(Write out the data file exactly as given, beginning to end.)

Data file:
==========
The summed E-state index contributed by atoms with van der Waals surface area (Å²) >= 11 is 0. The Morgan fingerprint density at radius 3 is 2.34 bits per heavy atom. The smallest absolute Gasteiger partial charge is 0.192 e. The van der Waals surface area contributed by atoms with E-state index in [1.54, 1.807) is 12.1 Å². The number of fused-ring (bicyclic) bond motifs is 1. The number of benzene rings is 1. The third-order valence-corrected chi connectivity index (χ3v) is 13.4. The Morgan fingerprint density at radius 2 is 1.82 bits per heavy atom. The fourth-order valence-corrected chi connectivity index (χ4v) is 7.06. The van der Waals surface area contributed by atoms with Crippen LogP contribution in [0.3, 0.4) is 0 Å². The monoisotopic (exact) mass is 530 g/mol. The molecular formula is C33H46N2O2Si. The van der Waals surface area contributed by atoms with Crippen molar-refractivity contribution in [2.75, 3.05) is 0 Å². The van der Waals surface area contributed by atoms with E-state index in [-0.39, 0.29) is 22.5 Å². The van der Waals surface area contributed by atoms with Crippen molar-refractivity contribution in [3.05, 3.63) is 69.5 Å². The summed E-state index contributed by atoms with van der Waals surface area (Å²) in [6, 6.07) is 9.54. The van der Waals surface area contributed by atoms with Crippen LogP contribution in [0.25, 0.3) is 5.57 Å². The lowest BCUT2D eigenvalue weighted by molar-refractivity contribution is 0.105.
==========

The summed E-state index contributed by atoms with van der Waals surface area (Å²) >= 11 is 0. The Morgan fingerprint density at radius 3 is 2.34 bits per heavy atom. The smallest absolute Gasteiger partial charge is 0.192 e. The van der Waals surface area contributed by atoms with E-state index in [1.54, 1.807) is 12.1 Å². The number of fused-ring (bicyclic) bond motifs is 1. The number of benzene rings is 1. The third-order valence-corrected chi connectivity index (χ3v) is 13.4. The Morgan fingerprint density at radius 2 is 1.82 bits per heavy atom. The fourth-order valence-corrected chi connectivity index (χ4v) is 7.06. The van der Waals surface area contributed by atoms with Crippen LogP contribution in [0.3, 0.4) is 0 Å². The monoisotopic (exact) mass is 530 g/mol. The molecular formula is C33H46N2O2Si. The van der Waals surface area contributed by atoms with Crippen molar-refractivity contribution in [2.75, 3.05) is 0 Å². The van der Waals surface area contributed by atoms with E-state index in [-0.39, 0.29) is 22.5 Å². The van der Waals surface area contributed by atoms with Crippen molar-refractivity contribution in [3.05, 3.63) is 69.5 Å². The summed E-state index contributed by atoms with van der Waals surface area (Å²) in [6, 6.07) is 9.54. The van der Waals surface area contributed by atoms with Crippen LogP contribution in [0.25, 0.3) is 5.57 Å². The lowest BCUT2D eigenvalue weighted by molar-refractivity contribution is 0.105.